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Scope Series 4 RTÉ Two, Thursday, 7.00pm

One Laptop Per Child Project (OLPC)

OLPCA girl from a small village in Nigeria helps another child in Thailand with algebra.

A boy in Uruguay taps away at a green laptop, explaining why he thinks a certain chemist experiment keeps going wrong, to an online friend in Rwanda.

Despite living in some of the poorest countries on earth these children have the internet – and the wealth of information, educational tools and connectivity that goes with it - at their fingertips.

At least that’s the idea behind One Laptop Per Child (OLPC), a two-year-old initiative by a number of high tech companies that is ready to launch.

Once they have been dropped, dirtied and debugged, the initial run of 3,500 laptops will be built and shipped to kids in Argentina, Brazil, Libya, Nigeria, Rwanda, Thailand and Uruguay. Thousands more will be sent to those countries later in the year.

Companies like Google, eBay and Advanced Micro Devices signed onto the educational initiative after it was unveiled in 2005 at the World Economic Forum in Switzerland.

OLPC keyboard detailMany tech industry veterans were skeptical that a useful and durable laptop could be built for the original goal of $100 each. In fact, the computers, officially called the XO, currently cost closer to $150.

A built-in webcam, open source software, USB ports, and unique wireless network are just some of the features. All of the materials are environmentally friendly and the shell can withstand not only a few hard knocks, but also moisture and dust as well.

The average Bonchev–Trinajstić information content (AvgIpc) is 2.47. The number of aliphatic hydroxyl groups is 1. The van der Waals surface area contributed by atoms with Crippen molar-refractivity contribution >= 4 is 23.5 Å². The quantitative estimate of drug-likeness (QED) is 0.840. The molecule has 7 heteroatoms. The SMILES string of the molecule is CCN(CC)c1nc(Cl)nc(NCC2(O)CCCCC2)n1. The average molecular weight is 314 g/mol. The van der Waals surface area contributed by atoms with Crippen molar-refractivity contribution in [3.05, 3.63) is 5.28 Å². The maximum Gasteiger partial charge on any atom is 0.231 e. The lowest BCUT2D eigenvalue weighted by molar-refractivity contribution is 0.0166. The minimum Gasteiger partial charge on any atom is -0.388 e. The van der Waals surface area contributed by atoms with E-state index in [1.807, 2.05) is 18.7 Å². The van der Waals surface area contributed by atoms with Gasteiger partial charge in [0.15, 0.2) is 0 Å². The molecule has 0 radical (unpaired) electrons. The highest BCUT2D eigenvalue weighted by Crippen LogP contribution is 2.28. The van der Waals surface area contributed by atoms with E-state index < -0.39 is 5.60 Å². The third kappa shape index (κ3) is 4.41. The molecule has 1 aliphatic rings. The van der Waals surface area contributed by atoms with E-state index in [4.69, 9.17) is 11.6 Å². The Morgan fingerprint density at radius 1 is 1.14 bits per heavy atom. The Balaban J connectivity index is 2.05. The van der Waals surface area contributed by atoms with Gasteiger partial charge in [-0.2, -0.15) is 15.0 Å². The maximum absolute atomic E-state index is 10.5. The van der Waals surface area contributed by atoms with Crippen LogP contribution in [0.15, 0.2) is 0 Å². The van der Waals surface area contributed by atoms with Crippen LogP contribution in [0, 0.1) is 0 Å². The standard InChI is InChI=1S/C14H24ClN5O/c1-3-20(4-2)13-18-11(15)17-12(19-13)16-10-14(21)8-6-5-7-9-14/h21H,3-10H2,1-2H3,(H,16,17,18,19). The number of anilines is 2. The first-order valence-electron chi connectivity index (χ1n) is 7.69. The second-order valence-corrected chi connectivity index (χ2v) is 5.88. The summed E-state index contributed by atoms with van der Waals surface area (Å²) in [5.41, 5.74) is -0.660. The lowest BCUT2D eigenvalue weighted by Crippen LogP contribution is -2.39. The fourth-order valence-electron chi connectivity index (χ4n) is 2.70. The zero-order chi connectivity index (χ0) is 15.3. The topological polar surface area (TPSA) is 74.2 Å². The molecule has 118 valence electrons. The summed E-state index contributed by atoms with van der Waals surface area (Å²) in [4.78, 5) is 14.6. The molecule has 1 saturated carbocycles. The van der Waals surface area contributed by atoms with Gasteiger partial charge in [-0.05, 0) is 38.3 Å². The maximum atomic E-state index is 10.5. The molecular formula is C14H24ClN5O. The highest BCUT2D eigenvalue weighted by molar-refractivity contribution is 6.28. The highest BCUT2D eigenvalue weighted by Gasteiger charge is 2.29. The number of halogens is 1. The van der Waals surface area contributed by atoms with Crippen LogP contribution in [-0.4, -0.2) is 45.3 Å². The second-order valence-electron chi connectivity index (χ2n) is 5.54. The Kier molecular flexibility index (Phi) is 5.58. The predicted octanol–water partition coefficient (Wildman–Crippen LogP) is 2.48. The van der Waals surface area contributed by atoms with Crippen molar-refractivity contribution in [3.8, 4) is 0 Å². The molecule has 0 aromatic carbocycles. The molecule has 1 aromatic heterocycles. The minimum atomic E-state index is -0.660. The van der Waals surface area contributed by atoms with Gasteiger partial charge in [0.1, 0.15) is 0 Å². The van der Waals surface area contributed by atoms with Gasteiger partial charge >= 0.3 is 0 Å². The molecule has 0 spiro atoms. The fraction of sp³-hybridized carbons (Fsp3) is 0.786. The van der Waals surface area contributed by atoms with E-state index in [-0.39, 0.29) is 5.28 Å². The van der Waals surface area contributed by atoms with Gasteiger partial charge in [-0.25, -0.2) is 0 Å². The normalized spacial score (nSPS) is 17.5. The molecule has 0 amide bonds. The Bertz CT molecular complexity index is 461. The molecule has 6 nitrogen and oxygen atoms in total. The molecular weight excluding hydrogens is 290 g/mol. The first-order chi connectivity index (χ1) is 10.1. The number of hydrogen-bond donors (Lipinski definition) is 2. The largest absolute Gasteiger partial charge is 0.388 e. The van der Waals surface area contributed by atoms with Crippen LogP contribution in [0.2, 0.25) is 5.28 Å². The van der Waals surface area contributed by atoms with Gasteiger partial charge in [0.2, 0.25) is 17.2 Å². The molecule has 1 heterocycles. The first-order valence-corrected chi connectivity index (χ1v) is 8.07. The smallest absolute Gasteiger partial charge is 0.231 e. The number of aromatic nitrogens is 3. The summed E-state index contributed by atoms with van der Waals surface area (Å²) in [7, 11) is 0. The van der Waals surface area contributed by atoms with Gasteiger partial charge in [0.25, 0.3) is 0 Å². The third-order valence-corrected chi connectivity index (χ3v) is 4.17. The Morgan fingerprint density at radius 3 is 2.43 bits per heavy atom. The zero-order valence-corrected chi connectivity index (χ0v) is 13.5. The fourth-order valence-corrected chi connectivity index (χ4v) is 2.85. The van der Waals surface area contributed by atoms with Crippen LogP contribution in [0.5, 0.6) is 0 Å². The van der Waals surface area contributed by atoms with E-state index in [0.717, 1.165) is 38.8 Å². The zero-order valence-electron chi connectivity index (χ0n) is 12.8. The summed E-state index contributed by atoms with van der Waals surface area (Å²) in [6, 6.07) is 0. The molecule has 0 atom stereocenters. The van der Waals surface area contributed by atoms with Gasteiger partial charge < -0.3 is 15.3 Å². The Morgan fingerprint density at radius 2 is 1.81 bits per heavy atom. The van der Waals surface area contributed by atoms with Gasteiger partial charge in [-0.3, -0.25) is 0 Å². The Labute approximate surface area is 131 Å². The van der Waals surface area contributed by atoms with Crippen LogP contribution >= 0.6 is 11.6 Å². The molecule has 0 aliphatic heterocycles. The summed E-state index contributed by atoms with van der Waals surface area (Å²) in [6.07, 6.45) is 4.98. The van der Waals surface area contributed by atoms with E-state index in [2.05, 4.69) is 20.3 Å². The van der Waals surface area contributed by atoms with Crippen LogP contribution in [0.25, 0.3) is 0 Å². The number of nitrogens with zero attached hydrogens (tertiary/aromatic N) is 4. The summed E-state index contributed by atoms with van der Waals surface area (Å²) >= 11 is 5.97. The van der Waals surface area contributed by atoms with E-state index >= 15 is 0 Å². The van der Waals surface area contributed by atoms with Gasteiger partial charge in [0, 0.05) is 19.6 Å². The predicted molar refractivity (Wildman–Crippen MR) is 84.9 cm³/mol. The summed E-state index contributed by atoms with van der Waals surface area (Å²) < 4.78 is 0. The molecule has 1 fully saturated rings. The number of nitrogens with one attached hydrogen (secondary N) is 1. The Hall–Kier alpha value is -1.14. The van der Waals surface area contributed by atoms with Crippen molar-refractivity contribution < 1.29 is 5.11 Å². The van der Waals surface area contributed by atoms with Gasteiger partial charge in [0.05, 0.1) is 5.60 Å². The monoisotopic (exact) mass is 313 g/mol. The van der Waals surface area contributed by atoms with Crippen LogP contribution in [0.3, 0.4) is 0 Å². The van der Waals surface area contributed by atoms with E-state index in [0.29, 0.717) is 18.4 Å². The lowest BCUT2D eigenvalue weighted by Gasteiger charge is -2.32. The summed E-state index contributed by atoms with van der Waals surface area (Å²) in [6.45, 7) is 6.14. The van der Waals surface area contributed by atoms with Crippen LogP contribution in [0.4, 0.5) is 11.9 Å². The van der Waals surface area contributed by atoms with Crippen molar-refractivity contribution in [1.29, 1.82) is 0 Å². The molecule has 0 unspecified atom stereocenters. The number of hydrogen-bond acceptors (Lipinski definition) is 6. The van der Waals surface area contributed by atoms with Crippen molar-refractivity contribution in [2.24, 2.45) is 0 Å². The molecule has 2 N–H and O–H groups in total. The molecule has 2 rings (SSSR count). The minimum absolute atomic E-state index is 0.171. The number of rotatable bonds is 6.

Most groundbreaking, however, is the power system. OLPC laptops use just a fraction of energy compared to their consumer counterparts. While a plugged-in charge can last up to 40 hours, there's also an optional pull-string charger that lets kids without access to electricity power up by hand.

The initial shipment to be sent to the seven countries was funded by the non-profit initiative but the countries themselves will pay for future orders.
The XO's software has been designed to work specifically in an educational context. It has built-in wireless networking and video conferencing so that groups of children can work together and Google will help the children publish their work on the web.

Since there will not be enough for every child to have their own laptop yet, the computers will go to school districts in urban and rural areas. OLPC is also working to make sure that the laptops are sent to places with internet access, working with governments to make sure they understand how important connectivity is and donating resources towards that end if need be.


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